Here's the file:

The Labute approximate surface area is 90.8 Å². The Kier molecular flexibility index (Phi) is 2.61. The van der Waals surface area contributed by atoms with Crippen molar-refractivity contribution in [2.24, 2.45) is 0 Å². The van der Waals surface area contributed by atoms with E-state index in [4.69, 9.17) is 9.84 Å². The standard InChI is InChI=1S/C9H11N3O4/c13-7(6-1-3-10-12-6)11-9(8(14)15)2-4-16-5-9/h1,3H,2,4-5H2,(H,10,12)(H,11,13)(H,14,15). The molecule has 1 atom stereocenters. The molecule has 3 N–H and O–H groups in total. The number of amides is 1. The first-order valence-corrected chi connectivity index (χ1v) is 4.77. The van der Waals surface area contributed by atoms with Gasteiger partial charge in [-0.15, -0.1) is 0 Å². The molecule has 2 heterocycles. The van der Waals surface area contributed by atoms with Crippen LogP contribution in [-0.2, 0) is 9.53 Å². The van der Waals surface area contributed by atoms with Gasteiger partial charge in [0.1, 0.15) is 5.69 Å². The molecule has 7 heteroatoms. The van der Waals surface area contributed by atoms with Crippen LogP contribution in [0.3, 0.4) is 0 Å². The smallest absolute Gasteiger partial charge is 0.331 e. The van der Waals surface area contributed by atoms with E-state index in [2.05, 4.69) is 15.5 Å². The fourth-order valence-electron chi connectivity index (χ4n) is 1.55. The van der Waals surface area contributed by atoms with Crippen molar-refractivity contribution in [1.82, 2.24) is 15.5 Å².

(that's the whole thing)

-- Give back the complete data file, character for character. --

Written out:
The Labute approximate surface area is 90.8 Å². The Kier molecular flexibility index (Phi) is 2.61. The van der Waals surface area contributed by atoms with Crippen molar-refractivity contribution in [2.24, 2.45) is 0 Å². The van der Waals surface area contributed by atoms with E-state index in [4.69, 9.17) is 9.84 Å². The standard InChI is InChI=1S/C9H11N3O4/c13-7(6-1-3-10-12-6)11-9(8(14)15)2-4-16-5-9/h1,3H,2,4-5H2,(H,10,12)(H,11,13)(H,14,15). The molecule has 1 atom stereocenters. The molecule has 3 N–H and O–H groups in total. The number of amides is 1. The first-order valence-corrected chi connectivity index (χ1v) is 4.77. The van der Waals surface area contributed by atoms with Gasteiger partial charge in [-0.15, -0.1) is 0 Å². The molecule has 2 heterocycles. The van der Waals surface area contributed by atoms with Crippen LogP contribution in [-0.2, 0) is 9.53 Å². The van der Waals surface area contributed by atoms with Gasteiger partial charge in [0.1, 0.15) is 5.69 Å². The molecule has 7 heteroatoms. The van der Waals surface area contributed by atoms with Crippen LogP contribution in [0.3, 0.4) is 0 Å². The smallest absolute Gasteiger partial charge is 0.331 e. The van der Waals surface area contributed by atoms with E-state index in [2.05, 4.69) is 15.5 Å². The fourth-order valence-electron chi connectivity index (χ4n) is 1.55. The van der Waals surface area contributed by atoms with Crippen molar-refractivity contribution in [1.82, 2.24) is 15.5 Å².